St Paul's Volcano
Pavlov is a 2500 m-high volcano that has the appearance of a typical volcano, cone-shaped with a snow-capped summit, situated on the flat plains of the Alaska Peninsula. It was originally named 'Pavlofskoi Volcan' by Captain Lutke in 1836, which the Alaskan Volcano Observatory roughly translates to Paul's or St Paul's Volcano. There are 2 other volcanoes nearby Pavlof Sister and Little Pavlof on the southwestern flank of Pavlof. Pavlof is 1 of 41 active volcanoes in Alaska. It has erupted more than 40 times over about the last 200 years making it the most active volcano in Alaska, and one of the volcanoes that erupt most frequently in the US and it is fascinating to scientists because of the timing of its eruptions.
What makes it unusual is that it only erupts in autumn and winter. Between 1973 and 1998 of the 16 times it erupted 13 times were between September and December, statistically not random times. The activity pattern of this volcano suggests there may be something either inherent in the volcano or it's local environment that determines the timing of its eruptions. The timing of Pavlof's eruptions were compared with a number of different phenomena that the researchers, Steve McNutt and John Beaven, US seismologists, thought may have been responsible for the unusual timing of the eruptions. The only phenomena that correlated with the eruptions turned out to be annual sea level variations that result from wind patterns changes during September to December that cause the Pacific Ocean to creep upwards along the Alaska Peninsula. They found a sea level rise of 17 cm, after correcting for seasonal variations in atmospheric pressure, appears to be sufficient to control the timing of the eruptions. McNutt and Beaven point out that correlation does not necessarily imply cause and effect.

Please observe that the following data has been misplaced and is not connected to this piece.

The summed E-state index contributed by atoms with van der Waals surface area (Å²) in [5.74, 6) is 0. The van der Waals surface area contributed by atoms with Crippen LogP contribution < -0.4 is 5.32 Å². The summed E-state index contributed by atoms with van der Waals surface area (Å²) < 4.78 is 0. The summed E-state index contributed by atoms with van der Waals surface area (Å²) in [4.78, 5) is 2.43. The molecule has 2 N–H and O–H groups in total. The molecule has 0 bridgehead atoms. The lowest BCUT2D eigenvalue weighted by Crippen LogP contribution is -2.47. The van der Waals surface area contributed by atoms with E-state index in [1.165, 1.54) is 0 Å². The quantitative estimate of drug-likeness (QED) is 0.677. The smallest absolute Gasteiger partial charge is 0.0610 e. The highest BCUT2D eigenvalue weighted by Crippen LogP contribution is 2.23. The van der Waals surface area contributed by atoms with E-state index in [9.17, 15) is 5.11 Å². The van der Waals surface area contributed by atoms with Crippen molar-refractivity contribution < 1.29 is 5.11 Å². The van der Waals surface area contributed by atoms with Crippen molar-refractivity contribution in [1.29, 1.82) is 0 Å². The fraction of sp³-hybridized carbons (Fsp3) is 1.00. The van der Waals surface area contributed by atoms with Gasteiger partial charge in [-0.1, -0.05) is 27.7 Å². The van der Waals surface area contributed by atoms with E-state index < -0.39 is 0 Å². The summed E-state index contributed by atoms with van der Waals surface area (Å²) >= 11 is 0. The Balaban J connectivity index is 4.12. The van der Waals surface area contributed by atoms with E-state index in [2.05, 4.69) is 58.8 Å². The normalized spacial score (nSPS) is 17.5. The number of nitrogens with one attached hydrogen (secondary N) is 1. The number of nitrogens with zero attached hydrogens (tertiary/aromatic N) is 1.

As the author¹ points out it seems counterintuitive that a rise of 17 cm of water over the Alaska Peninsula, even though it would involve a great deal of water accumulating around the many square kilometres of the Peninsula, totaling a bit under 2 kPa at 17 cm depth, would have more effect than variations that occur with sea level pressure changes occurring with everyday changes of the weather, that can be 5 times as great or more. And the daily tides involving changes of metres rather than centimetre, also don't appear to have any effect. He says the actual cause of the difference in effect of the 17 cm rise is straightforward, involving the rate of application of the stress and the response of the material to the stress applied to it. In the case of the crust of the Earth the loading stress changes happen too quickly for the crust to deform in response to stress applied by daily tides and changes of atmospheric pressure, as when a storm passes over the peninsula. There is however sufficient time for the crust to deform when the sea level is elevated for several months, and in the case of Pavlof long enough to encourage in some manner the volcano to erupt. To show how material can respond differently depending on how the stress is applied the author¹ uses silly putty as an example. If this silicon polymer is struck with a sharp blow it breaks, but if it is left at rest for long enough it subsides into a puddle.